Writing for the March edition of ThoughtLeaders4 Disputes magazine, Trust and Probate Litigation associate Judith Swinhoe-Standen discussed disputes over ‘chattels’, items of personal property other than freehold land.

Spats over chattels can appear in probate disputes and divorces in particular. Such disputes may seem simple on the surface, but they are often a key sticking point with the potential to scupper a wider settlement at the eleventh hour.


How can a dispute arise over chattels?

In a probate context, disputes can arise:

  • as a result of construction issues in the will or otherwise where it is not entirely clear what the testator’s intentions were for the chattels;
  • if (as is more common) the specific chattels are mentioned in a letter of wishes rather than in the will, where the executors choose not to comply with the wishes expressed;
  • where the chattel in question is no longer in the deceased’s possession at the time of their death; or
  • where there is a misunderstanding as to who is entitled to which item(s). This might be the case where the specific chattels are not mentioned in the will or letter of wishes and are instead either referred to in general terms (for example, “my jewellery”) or swept up in the residue clause.

In a divorce context, when the couple’s joint possessions are being shared between them, they can find it difficult to agree who should keep what.


How does a chattel dispute play out?

Almost all chattel disputes settle, often because the items are of a value disproportionate to the legal costs that would be required to take the matter to trial. Most lawyers will advise their clients that although it might be painful for their client to give up an item carrying such sentimental value, it is generally not worthwhile pursuing a claim on that basis or as a matter of principle.

Chattel disputes that do reach court tend to be part of a wider dispute (for example, the construction of various clauses of the will in Almond v Goff [2021] EWHC 1703 (Ch)) or are ancillary to the main dispute (for example in X v X [2019] 10 WLUK 896 where the court ruled that an agreement to deliver up chattels on a divorce was not enforceable as it was only an agreement rather than a court order).

If the deceased has left an item to a beneficiary in a will but has disposed of the chattel before their death, that legacy will fail. This might seem unfair to the intended recipient, especially if they are not compensated for it with an alternative item or a monetary sum.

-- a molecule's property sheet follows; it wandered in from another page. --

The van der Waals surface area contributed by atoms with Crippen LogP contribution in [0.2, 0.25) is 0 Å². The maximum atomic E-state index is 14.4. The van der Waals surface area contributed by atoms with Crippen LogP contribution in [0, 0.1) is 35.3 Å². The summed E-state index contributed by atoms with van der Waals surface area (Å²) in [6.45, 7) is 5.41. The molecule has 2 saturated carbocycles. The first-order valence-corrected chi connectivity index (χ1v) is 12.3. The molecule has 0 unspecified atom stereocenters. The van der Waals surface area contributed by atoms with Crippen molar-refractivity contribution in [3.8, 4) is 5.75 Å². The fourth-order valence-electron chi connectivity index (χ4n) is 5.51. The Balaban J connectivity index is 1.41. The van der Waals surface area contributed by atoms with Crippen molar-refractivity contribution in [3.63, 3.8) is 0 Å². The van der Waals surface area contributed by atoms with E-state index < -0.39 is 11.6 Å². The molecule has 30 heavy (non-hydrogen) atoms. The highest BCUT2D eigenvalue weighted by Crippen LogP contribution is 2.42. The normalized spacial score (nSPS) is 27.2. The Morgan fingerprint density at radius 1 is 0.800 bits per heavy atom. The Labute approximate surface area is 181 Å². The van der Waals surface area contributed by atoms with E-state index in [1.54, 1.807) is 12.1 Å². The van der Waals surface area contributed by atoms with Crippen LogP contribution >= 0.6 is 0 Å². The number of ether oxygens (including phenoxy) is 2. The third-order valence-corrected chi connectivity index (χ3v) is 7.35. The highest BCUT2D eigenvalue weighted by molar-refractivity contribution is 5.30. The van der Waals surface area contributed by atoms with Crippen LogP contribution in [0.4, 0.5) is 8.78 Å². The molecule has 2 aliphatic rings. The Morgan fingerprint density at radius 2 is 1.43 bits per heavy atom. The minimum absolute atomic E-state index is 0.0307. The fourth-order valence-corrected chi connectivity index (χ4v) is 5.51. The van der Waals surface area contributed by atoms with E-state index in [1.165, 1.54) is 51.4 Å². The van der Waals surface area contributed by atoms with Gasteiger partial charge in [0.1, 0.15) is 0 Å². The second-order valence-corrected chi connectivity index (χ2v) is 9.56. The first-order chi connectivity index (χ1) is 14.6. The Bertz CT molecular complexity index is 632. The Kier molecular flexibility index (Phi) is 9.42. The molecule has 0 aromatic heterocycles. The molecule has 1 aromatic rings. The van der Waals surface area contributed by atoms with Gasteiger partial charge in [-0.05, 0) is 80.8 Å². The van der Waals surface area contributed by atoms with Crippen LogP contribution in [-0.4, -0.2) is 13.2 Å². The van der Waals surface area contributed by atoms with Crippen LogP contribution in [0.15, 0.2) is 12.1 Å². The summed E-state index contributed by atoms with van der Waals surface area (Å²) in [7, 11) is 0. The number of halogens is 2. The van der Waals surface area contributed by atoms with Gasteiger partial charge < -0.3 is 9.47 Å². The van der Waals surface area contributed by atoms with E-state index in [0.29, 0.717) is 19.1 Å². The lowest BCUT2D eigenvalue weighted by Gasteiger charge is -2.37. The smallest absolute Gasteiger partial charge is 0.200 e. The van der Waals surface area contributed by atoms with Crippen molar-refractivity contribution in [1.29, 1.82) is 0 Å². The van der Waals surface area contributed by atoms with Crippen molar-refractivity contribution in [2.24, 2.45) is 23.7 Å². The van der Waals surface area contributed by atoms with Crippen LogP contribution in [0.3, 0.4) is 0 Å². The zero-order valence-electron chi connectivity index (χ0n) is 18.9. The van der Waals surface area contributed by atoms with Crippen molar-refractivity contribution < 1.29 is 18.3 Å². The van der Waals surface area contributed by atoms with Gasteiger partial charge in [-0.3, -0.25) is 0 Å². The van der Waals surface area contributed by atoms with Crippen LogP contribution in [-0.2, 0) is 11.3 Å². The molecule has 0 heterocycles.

Practical considerations

Understandably, it is often emotionally difficult for a party to concede a chattel. It is not usually enough to be offered the equivalent monetary value or to reach a compromise by selling the item and splitting the sale proceeds. It is the specific item to which they have an attachment, and having possession of it might be the most tangible way in which they can remember the person who has died.

Even if the dispute is over a collection of items, it is often difficult to contemplate dividing the collection between the parties to a dispute because this can risk decreasing the significance or value of the items as a whole. A notable exception to this was in Butler v Butler [2016] EWHC 1793 (Ch) concerning a collection of Chinese porcelain pots. In this case, the court found that the parties’ parents had collected the pots without intending that they should be preserved as a single collection. Therefore, they could justifiably be divided between the parties.


What does a settlement look like?

Unless the dispute is over a single chattel, it is almost inevitable that each party has to concede at least something. In principle, this is no different to any money dispute. However, in a dispute over chattels, the difference is that the result is binary: you either get the item or you don’t.

A compromise on chattels can take various forms. One option is to sell the item and divide the proceeds. A more bitter pill to swallow might be for one party to retain the item and compensate the other parties financially.

If the dispute is over a collection of items, the items can be valued and divided into portions of equal value among the parties to the dispute. Alternatively, as was ordered in Butler v Butler, the parties take turns selecting items from the collection until all items have been claimed.

If the chattels form part of a wider dispute, it is worth considering the issue early and treating it as just as important as the other aspects of the dispute. It is not unheard of for a settlement to be agreed on all counts other than the chattels before falling apart at the last minute due to deadlock on an item of jewellery, for example. Resolving the question early minimises the scope for hiccups at a late stage.


The meaning behind a chattel dispute

Lawyers are likely to advise their clients they will be throwing good money after bad if they pursue a dispute over chattels. Ultimately, a client might agree that in the grand scheme of things it is not worth the stress and cost of pursuing the item. However, it is worth keeping in mind the reason why chattels are often a sticking point: they hold important meaning, and relinquishing the item is equivalent to relinquishing the meaning behind it.



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